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From Persia and Byzantium to a new independence

Friday, July 23
The continuing rivalry between Byzantium and Persia for supremacy in the Caucasus, and the unsuccessful insurrection of the Georgians under Gurgen, had tragic consequences for the country. Thereafter the King of Iberia had only nominal power, while the country was effectively ruled by the Persians. In 580, Hormizd IV (578-590) abolished the monarchy after the death of King Bakur III and Iberia became a Persian province ruled by a marzipan (governor). Georgian nobles urged the Byzantine emperor Maurice to revive the kingdom of Iberia in 582, but in 591 Byzantium and Persia agreed to divide Iberia between them, with Tbilisi to be in Persian hands and Mtskheta to be under Byzantine control.

At the beginning of the 7th century the truce between Byzantium and Persia collapsed. The Iberian Prince Stephanoz I (590-627), decided in 607 to join forces with Persia in order to reunite all the territories of Iberia, a goal he seems to have accomplished. But Emperor Heraclius's offensive in 627 and 628 brought victory over the Georgians and Persians and ensured Byzantine predominance in western and eastern Georgia until the invasion of the Caucasus by the Arabs.

The Arabs reached Iberia in about 645 and forced its eristavi (chief) Stephanoz II (637-650) to abandon his allegiance to Byzantium and recognise the Caliph as his suzerain. Iberia thus became a tributary state and an Arab emir was installed in Tbilisi about 653. At the beginning of the 9th century Eristavi Ashot I (813-830) of the new Bagrationi dynasty, from his base in southwestern Georgia, took advantage of the weakening of Arab rule to establish himself as hereditary prince (with the Byzantine title Kouropalates) of Iberia. A successor, Adarnase II of Tao-Klarjeti, formally a vassal of Byzantium, was crowned as the “King of Georgians” in 888. His descendant Bagrat III (975-1014), brought the various principalities together to form a united Georgian state.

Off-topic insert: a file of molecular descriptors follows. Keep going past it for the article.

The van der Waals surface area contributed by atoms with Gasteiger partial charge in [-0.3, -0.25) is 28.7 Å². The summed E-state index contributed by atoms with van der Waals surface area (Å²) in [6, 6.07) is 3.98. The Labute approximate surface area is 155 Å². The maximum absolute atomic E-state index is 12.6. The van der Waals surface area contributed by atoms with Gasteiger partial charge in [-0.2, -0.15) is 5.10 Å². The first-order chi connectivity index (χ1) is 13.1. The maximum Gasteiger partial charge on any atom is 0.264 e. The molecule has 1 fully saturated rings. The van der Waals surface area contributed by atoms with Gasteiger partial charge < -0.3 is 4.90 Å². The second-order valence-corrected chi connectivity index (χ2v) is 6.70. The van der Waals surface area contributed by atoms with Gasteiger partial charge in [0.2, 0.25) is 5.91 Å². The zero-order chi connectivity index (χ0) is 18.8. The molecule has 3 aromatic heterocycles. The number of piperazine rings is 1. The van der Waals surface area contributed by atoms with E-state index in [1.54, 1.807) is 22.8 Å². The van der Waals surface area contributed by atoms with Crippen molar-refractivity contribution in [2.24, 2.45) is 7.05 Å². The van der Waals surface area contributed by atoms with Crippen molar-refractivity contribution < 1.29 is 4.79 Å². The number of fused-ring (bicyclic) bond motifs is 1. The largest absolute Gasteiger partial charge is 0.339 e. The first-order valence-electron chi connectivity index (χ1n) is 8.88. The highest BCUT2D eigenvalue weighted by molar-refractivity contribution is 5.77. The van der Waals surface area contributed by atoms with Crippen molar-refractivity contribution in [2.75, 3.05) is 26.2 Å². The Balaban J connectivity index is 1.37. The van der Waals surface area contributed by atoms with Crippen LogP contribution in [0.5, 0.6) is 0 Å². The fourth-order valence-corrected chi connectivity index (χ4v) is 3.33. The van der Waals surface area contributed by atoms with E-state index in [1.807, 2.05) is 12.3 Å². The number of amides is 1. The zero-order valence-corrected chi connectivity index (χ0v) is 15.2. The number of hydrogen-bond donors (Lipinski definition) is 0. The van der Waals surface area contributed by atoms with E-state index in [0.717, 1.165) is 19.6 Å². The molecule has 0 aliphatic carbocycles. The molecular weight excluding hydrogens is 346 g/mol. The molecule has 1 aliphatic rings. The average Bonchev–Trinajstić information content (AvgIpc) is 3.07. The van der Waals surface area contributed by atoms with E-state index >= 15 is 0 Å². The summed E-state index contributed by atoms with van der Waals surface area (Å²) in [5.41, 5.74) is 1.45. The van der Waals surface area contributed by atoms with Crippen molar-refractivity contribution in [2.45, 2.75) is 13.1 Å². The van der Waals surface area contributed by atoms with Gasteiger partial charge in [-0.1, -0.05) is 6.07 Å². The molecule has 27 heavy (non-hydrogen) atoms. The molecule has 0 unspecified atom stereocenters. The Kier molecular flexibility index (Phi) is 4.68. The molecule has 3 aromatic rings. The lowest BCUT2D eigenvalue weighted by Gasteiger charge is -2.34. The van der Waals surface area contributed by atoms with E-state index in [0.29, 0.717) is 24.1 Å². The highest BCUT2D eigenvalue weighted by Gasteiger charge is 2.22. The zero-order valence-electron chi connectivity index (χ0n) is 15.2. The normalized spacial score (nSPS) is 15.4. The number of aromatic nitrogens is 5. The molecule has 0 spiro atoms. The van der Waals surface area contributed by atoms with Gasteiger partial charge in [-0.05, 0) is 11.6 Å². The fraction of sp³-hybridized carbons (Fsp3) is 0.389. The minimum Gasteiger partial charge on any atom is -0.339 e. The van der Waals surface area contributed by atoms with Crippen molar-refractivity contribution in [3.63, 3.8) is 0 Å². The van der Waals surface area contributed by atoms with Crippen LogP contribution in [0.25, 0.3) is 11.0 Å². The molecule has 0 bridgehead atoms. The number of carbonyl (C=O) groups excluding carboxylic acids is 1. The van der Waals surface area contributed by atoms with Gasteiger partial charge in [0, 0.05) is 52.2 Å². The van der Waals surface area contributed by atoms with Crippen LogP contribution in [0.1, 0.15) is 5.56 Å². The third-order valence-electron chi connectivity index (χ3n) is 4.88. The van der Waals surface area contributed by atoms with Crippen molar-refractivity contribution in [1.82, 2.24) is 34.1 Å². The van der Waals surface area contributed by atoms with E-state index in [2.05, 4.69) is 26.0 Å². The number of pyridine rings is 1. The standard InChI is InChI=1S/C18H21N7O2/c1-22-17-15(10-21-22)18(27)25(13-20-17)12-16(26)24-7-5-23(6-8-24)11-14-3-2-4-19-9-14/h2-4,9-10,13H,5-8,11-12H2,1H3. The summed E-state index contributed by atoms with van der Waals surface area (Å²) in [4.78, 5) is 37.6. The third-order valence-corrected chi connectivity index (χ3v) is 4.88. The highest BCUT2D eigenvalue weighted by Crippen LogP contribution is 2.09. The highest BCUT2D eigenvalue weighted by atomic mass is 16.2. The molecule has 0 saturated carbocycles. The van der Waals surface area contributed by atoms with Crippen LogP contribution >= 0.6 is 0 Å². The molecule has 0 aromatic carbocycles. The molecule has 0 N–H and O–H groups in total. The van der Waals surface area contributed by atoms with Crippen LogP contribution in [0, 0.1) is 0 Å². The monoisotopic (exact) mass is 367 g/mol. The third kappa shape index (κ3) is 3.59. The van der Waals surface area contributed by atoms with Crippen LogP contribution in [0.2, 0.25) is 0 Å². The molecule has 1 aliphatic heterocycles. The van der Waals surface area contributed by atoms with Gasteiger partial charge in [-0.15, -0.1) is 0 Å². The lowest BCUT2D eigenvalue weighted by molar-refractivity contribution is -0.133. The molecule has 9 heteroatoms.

The similarity of their name with that of the ancient inhabitants of the Iberian peninsula, the 'Western' Iberians, has led to an idea that there is ethnogenetic kinship between them and the people of Caucasian Iberia (called the 'Eastern' Iberians). This idea has been advocated by various ancient and medieval authors, although they differed in their approach to the problem of what their initial place of origin was. This theory also seems to have been popular in medieval Georgia. The prominent Georgian religious writer Giorgi Mthatzmindeli (George of Mount Athos) (1009-1065) writes about the wish of certain Georgian nobles to travel to the Iberian peninsula and visit the local “Georgians of the West”, as he called them.